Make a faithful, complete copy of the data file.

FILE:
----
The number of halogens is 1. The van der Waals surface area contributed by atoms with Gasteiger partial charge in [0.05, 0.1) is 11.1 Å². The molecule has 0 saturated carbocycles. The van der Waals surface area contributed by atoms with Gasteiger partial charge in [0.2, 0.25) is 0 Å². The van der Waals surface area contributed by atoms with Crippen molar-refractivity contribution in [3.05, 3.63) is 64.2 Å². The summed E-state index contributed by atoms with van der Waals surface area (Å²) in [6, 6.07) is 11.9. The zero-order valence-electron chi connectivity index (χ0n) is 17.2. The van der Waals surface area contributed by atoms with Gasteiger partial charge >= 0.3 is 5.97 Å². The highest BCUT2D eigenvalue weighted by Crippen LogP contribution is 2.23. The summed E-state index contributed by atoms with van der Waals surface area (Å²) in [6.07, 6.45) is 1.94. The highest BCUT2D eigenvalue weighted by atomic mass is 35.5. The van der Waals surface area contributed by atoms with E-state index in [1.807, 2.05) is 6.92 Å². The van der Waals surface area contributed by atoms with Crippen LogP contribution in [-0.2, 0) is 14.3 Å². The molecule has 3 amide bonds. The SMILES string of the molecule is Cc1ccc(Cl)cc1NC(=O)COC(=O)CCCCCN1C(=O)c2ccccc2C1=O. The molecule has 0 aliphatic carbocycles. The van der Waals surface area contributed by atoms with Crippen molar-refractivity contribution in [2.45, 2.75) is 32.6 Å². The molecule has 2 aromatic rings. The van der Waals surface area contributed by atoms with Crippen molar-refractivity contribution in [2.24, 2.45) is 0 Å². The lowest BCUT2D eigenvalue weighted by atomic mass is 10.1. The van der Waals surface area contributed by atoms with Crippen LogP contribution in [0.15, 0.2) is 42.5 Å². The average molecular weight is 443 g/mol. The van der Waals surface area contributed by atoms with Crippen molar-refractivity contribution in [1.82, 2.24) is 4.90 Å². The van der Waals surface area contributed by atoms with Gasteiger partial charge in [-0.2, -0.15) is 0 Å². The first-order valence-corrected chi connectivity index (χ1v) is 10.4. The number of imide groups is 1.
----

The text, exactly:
The number of halogens is 1. The van der Waals surface area contributed by atoms with Gasteiger partial charge in [0.05, 0.1) is 11.1 Å². The molecule has 0 saturated carbocycles. The van der Waals surface area contributed by atoms with Gasteiger partial charge in [0.2, 0.25) is 0 Å². The van der Waals surface area contributed by atoms with Crippen molar-refractivity contribution in [3.05, 3.63) is 64.2 Å². The summed E-state index contributed by atoms with van der Waals surface area (Å²) in [6, 6.07) is 11.9. The zero-order valence-electron chi connectivity index (χ0n) is 17.2. The van der Waals surface area contributed by atoms with Gasteiger partial charge >= 0.3 is 5.97 Å². The highest BCUT2D eigenvalue weighted by Crippen LogP contribution is 2.23. The summed E-state index contributed by atoms with van der Waals surface area (Å²) in [6.07, 6.45) is 1.94. The highest BCUT2D eigenvalue weighted by atomic mass is 35.5. The van der Waals surface area contributed by atoms with E-state index in [1.807, 2.05) is 6.92 Å². The van der Waals surface area contributed by atoms with Crippen LogP contribution in [-0.2, 0) is 14.3 Å². The molecule has 3 amide bonds. The SMILES string of the molecule is Cc1ccc(Cl)cc1NC(=O)COC(=O)CCCCCN1C(=O)c2ccccc2C1=O. The molecule has 0 aliphatic carbocycles. The van der Waals surface area contributed by atoms with Crippen molar-refractivity contribution in [2.45, 2.75) is 32.6 Å². The molecule has 2 aromatic rings. The van der Waals surface area contributed by atoms with Crippen molar-refractivity contribution in [2.24, 2.45) is 0 Å². The lowest BCUT2D eigenvalue weighted by atomic mass is 10.1. The van der Waals surface area contributed by atoms with Crippen LogP contribution in [0.15, 0.2) is 42.5 Å². The average molecular weight is 443 g/mol. The van der Waals surface area contributed by atoms with Crippen molar-refractivity contribution in [1.82, 2.24) is 4.90 Å². The van der Waals surface area contributed by atoms with Gasteiger partial charge in [-0.2, -0.15) is 0 Å². The first-order valence-corrected chi connectivity index (χ1v) is 10.4. The number of imide groups is 1.